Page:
This is a longer version of an article also published in the Financial Times.
See more than 2,000 tasting notes on 2010 burgundies via this complete guide to our coverage of the vintage.
The minutely parcellated and carefully groomed vineyards on the east-facing slope known in France as the Côte d'Or, the pale stone of the medieval buildings and, most of all, the often haunting and geographically precise quality of the wines made there cast such a spell that Burgundy attracts more than its fair share of ambitious wannabe winemakers. During the three weeks I recently devoted to tasting the 2010 burgundies, I kept coming across producers that were new to me – some of them very promising.
Historically only Burgundians were able to get their hands on a patch of Burgundian vineyard but today the Golden Slope seems to be in full ferment, land changing hands at record prices, and many a foreigner entering the winemaking fray. I came across two different new Franco-Japanese enterprises recently, for example, and Americans now seem to be as entrenched in Nuits and Beaune as in Paris – with two of the more notable ones, Alex Gambal and Domaine Dublère, making particularly toothsome 2010s.
Last summer one well-heeled investor is said to have paid so much for a tiny holding in the white-wine grand cru Bâtard Montrachet that the equivalent price would be almost 25 million euros a hectare, or one million euros an acre.
Burgundians are concerned about this upward spiral in the prices paid for their land. Presumably this will inevitably be followed by a similar movement in wine prices, but Burgundy's vignerons have long prided themselves on the contrast between their steady pricing and the volatility of the much bigger wine market in Bordeaux on the other side of the country.
Jean-Marie Fourrier of Gevrey-Chambertin, just turned 40 and one of the most thoughtful vignerons of his generation, decided last year to establish a négociant business named after himself (wines made from his family's vines are labelled Domaine Fourrier) because he wants to try his hand at making wine from grand cru sites other than the tiny slice of Griotte-Chambertin that the Fourriers already own, but he knows that he will never be able to afford to buy any more grand cru land. Instead, his négociant company in 2011 bought Clos de Vougeot and Échezeaux grapes from other proprietors.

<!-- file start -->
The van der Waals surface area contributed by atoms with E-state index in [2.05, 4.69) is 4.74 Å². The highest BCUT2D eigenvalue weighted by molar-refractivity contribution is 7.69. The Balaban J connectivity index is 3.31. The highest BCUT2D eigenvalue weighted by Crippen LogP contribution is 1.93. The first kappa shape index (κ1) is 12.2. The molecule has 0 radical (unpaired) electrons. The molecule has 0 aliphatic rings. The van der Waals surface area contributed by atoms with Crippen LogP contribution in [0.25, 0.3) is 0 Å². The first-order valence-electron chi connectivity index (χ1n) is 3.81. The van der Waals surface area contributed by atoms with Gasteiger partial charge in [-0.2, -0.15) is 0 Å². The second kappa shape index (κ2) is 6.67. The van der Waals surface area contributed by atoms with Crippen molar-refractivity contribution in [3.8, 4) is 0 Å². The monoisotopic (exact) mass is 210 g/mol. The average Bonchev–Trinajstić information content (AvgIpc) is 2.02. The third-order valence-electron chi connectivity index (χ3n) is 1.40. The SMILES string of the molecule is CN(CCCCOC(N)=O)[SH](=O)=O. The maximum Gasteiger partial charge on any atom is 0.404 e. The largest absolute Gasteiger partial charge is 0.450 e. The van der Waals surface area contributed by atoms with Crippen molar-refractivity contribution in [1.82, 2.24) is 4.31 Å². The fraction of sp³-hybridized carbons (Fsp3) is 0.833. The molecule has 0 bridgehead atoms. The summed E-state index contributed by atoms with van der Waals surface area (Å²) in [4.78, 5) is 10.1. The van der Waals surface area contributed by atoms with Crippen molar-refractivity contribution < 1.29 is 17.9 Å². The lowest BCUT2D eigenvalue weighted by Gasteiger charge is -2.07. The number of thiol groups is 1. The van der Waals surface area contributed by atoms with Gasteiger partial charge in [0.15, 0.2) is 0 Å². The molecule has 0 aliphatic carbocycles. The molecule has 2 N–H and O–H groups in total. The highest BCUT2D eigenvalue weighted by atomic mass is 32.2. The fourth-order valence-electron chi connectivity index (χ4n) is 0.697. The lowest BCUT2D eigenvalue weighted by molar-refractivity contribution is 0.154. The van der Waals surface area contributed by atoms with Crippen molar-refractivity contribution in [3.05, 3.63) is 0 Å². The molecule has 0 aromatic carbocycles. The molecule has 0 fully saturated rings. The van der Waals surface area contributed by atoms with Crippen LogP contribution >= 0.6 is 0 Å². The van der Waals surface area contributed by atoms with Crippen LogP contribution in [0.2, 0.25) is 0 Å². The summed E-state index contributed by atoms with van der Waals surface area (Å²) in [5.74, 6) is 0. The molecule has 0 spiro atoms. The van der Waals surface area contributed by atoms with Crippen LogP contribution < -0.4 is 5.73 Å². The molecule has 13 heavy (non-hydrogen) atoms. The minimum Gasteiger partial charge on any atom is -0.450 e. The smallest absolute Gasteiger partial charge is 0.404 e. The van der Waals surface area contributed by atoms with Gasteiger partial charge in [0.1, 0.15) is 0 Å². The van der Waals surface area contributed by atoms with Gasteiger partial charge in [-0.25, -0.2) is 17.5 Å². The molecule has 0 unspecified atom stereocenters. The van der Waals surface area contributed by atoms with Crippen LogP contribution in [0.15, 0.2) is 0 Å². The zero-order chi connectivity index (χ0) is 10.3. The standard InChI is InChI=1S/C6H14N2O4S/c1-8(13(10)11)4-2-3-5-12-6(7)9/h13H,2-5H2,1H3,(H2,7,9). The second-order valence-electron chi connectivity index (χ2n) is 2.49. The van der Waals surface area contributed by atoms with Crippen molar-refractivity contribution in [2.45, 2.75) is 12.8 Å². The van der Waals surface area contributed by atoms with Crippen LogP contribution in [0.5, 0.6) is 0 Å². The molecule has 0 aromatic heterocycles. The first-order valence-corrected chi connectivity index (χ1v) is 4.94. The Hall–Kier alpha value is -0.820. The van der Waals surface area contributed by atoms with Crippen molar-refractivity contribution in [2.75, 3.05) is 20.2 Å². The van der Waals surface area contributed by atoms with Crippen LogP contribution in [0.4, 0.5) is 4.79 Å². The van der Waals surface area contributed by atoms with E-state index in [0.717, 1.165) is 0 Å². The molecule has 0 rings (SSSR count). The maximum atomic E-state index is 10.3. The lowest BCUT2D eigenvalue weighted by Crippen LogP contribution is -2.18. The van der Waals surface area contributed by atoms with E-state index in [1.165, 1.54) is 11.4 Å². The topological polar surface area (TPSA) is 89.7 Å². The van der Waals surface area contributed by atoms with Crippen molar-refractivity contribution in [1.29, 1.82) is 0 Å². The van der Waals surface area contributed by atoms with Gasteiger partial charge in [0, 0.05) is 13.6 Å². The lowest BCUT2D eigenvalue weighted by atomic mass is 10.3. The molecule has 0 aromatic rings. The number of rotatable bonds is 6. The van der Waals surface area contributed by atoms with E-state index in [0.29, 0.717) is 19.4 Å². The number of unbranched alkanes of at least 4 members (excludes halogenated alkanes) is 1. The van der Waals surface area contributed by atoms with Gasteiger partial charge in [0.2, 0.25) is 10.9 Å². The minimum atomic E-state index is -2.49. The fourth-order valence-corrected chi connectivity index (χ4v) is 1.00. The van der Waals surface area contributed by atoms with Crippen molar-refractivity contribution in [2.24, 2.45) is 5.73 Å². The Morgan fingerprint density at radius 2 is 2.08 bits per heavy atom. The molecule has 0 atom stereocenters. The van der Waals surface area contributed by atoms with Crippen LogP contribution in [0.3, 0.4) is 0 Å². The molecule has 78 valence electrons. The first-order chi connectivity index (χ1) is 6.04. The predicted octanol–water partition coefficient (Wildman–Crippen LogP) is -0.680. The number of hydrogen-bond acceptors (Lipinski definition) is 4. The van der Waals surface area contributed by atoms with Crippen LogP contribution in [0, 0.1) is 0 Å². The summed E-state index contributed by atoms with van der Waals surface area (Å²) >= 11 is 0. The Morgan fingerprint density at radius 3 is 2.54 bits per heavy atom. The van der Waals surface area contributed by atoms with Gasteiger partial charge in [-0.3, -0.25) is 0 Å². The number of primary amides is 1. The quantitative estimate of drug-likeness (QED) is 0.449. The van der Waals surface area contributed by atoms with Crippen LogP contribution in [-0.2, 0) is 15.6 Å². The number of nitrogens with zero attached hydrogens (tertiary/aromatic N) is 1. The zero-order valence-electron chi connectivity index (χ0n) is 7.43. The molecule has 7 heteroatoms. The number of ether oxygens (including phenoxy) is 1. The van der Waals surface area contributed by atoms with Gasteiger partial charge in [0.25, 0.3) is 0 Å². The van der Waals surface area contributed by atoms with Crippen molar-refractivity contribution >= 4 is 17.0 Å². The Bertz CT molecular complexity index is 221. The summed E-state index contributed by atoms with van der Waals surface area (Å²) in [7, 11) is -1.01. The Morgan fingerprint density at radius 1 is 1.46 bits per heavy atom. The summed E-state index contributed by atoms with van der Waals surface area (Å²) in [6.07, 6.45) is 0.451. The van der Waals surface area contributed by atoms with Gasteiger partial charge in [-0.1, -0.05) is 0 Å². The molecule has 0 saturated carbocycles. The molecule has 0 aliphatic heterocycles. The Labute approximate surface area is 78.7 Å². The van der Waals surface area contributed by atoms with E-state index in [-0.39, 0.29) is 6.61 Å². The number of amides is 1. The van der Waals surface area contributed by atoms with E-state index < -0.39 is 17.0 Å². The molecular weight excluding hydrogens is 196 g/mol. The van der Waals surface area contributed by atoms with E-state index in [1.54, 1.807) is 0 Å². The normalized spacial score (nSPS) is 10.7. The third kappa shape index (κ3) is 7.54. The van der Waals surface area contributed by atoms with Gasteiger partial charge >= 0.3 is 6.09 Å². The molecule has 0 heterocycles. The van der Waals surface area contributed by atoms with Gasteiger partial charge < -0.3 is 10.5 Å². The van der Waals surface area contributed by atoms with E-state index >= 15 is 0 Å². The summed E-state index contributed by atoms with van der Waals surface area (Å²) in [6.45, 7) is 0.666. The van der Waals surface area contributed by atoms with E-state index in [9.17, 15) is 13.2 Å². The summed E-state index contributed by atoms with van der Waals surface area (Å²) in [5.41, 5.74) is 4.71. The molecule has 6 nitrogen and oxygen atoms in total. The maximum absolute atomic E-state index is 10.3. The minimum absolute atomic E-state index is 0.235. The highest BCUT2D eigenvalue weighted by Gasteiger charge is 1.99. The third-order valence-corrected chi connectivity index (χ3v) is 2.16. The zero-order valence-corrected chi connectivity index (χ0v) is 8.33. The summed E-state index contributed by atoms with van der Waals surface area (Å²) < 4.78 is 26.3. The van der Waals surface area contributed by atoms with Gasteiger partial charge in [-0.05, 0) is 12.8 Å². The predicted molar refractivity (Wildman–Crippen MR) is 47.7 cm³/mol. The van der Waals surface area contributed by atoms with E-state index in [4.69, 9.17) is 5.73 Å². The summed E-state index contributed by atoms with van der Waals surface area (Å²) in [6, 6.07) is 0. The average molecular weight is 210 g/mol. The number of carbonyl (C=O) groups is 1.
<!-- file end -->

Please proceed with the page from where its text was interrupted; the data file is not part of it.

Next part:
Burgundy lovers will rejoice at this news as the disposition of great vineyards does not precisely match the capabilities of their owners in the cellar. Indeed, many of the most sought-after domaines such as Fourrier, Denis Bachelet, Ghislaine Barthod, Sylvain Cathiard, Michel Lafarge, Marquis d'Angerville and Étienne Sauzet have no, or only the most minute, holdings in grand cru vineyards.
Two things thrilled me particularly about the 2010s, apart from the generally delightful quality of the wines, both red and white. Firstly it was that for once the wines of the Côte de Beaune shone as brightly as those of the Côte de Nuits, with a particularly strong performance in many of the premiers crus around the wine town of Beaune itself. Not just the relevant domaines but all of the best-performing Beaune négociants Bouchard Père et Fils, Chanson, Joseph Drouhin and Louis Jadot seem to have put extra effort into their best Beaune reds in 2010 – or perhaps it was simply Nature that chose to sparkle there. These single-vineyard Beaunes, like so many 2010s, really did express their individual vineyard characters superbly.
The other very pleasing phenomenon was how well many of the lesser-known and sometimes relatively new producers performed; some of them are domaines making wine only from their own vines, some are négociants buying in grapes and some, an increasing number in fact, are a combination of the two, like Fourrier.